It is raining like a rag squeezed hard
Big drops and dollops
Softening eventually into intermittent showers
Beneath these timorous sounds lies the nightly conversation of insects
I wonder what they say, do they talk to each other or nature itself?
Where does nature begin and end?
We humans seem to separate ourselves from it, like it is “out there” beyond our windows and doors, beyond our verandahs and we are in here. Separate, apart.
But I know differently
I have slept with my ear to the ground, only a thin tent floor separating me from a mound of still growing soft tussock grass with the gauze offering scant barrier between me and the soft thumping beat of a moonlit kangaroos feet
I’ve gone stiff as a board listening to the squeal and snort of wild pigs trampling up the creek, worrying for a minute and then forcing myself to soften, recalling no hikers have died from wild pigs
That I know of
I have laid awake for ages unable to sleep for the shining beacon of a full moon on my face – being bathed, embalmed in shining light and unable to escape except to pull my buff over my eyes – muffling my ears, yet still I felt silver stroking my skin – I swear I thought I would wake up coated in sterling, gleaming
I didn’t do much sleeping
Nature is loud when you’re out in it
The lap of water, kissing the shore, the sounds of night birds – sounding sleepy just like we do as we murmur in conversation before falling asleep
The whisper of a lizard racing for a meal, tail disturbing leaves, sounds entering my consciousness with all the caliber of drunks banging cans up a street
Because these small sounds shatter the stillness of the land at rest and a sky that is hung with stars so close I could reach up and pluck them from where I lie so very far beneath
Meaningless, nothingness, tiny, me, melting into the landscape in the dark as inconsequential as a beetle carrying a leaf
Now – even in here – once again indoors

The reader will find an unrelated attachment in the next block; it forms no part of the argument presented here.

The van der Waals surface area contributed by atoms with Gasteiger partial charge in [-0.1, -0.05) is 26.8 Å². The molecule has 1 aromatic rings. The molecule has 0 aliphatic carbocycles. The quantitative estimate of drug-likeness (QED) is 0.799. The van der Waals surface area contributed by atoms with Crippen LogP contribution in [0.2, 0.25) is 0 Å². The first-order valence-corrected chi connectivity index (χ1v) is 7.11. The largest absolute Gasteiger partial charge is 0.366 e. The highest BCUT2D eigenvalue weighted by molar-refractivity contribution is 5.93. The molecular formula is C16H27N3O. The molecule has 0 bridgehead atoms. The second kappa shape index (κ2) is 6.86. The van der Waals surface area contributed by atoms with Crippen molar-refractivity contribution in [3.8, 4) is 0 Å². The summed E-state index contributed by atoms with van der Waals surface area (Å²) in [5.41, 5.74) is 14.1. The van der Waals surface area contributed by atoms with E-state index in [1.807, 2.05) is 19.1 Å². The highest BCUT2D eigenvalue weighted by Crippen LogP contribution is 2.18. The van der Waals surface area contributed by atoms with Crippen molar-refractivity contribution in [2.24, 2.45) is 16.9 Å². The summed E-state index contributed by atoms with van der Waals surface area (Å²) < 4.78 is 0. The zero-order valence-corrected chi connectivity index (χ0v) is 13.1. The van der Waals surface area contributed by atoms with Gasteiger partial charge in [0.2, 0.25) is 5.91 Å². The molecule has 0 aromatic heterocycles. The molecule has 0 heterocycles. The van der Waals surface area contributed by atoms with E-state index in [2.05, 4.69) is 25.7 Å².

If I am quiet enough and turn off the light
In the dark, with time, I lose sight of my beginnings and endings
My feet feel invisible, my extremities disconnected
As I breathe deeply into the depths of my heart, I come apart
Become less of who I am and more a part of the rain, the bugs and the smell of damp ground
I am not separate
I am found
Just here, a part of nature’s skin and hide
Perhaps with practice, I can dive even deeper inside her
All that is, and ever will be
Just here, but only for a little while
Ninety years or so alive in this form
Thousands left afterwards, perhaps, in just the shapes of whitening bones that nestle in, cradled by the earth
*I asked my Mum once when I was a little girl “what is death? Are you scared of it?”
She replied that death was just like going into another room. We couldn’t come back to this one perhaps, but we were just in another room.
I don’t know from where she got her theory, or even if it was her truest theory or just her most presentable one, given my age, but like any small child I took my Mothers idea as my own, and it has served me well enough until quite recently.
Header photo: top of Battleship Spur looking back down to the snake track of the Carnarvon Gorge. Scrambling up cliff faces and mountains isn’t pleasant on the body, but the views and feeling of achievement are spectacular. Nothing worthwhile is ever attained without a bit of sweat.
Blog post written 24th March 2022